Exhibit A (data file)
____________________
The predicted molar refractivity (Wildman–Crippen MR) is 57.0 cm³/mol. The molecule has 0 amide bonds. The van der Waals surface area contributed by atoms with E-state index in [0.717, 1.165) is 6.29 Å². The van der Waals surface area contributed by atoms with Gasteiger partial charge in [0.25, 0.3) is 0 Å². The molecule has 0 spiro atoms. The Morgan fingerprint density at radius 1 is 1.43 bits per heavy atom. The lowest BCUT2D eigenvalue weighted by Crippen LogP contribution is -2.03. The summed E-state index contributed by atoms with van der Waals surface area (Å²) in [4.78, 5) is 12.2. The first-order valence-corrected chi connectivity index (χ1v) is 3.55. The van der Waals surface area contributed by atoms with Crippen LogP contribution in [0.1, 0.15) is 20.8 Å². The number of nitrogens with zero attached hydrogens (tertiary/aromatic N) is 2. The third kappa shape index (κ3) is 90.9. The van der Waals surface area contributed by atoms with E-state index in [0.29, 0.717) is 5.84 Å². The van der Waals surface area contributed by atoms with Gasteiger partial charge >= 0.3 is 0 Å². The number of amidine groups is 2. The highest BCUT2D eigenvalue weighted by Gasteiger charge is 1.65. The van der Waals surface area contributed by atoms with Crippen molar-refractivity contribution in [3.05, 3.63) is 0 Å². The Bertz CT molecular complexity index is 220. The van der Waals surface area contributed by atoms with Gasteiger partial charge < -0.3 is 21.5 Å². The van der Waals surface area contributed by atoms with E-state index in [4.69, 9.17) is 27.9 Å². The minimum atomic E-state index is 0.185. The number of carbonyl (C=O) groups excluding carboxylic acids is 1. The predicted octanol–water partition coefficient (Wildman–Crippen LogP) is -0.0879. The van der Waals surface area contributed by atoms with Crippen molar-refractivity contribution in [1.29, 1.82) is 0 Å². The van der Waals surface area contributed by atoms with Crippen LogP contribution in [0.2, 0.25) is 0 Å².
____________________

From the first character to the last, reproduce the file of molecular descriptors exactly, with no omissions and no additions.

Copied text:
The predicted molar refractivity (Wildman–Crippen MR) is 57.0 cm³/mol. The molecule has 0 amide bonds. The van der Waals surface area contributed by atoms with E-state index in [0.717, 1.165) is 6.29 Å². The van der Waals surface area contributed by atoms with Gasteiger partial charge in [0.25, 0.3) is 0 Å². The molecule has 0 spiro atoms. The Morgan fingerprint density at radius 1 is 1.43 bits per heavy atom. The lowest BCUT2D eigenvalue weighted by Crippen LogP contribution is -2.03. The summed E-state index contributed by atoms with van der Waals surface area (Å²) in [4.78, 5) is 12.2. The first-order valence-corrected chi connectivity index (χ1v) is 3.55. The van der Waals surface area contributed by atoms with Crippen LogP contribution in [0.1, 0.15) is 20.8 Å². The number of nitrogens with zero attached hydrogens (tertiary/aromatic N) is 2. The third kappa shape index (κ3) is 90.9. The van der Waals surface area contributed by atoms with E-state index in [0.29, 0.717) is 5.84 Å². The van der Waals surface area contributed by atoms with Gasteiger partial charge >= 0.3 is 0 Å². The number of amidine groups is 2. The highest BCUT2D eigenvalue weighted by Gasteiger charge is 1.65. The van der Waals surface area contributed by atoms with Crippen molar-refractivity contribution in [3.05, 3.63) is 0 Å². The Bertz CT molecular complexity index is 220. The van der Waals surface area contributed by atoms with Gasteiger partial charge < -0.3 is 21.5 Å². The van der Waals surface area contributed by atoms with E-state index in [4.69, 9.17) is 27.9 Å². The minimum atomic E-state index is 0.185. The number of carbonyl (C=O) groups excluding carboxylic acids is 1. The predicted octanol–water partition coefficient (Wildman–Crippen LogP) is -0.0879. The van der Waals surface area contributed by atoms with Crippen molar-refractivity contribution in [1.29, 1.82) is 0 Å². The van der Waals surface area contributed by atoms with Crippen LogP contribution in [0.2, 0.25) is 0 Å².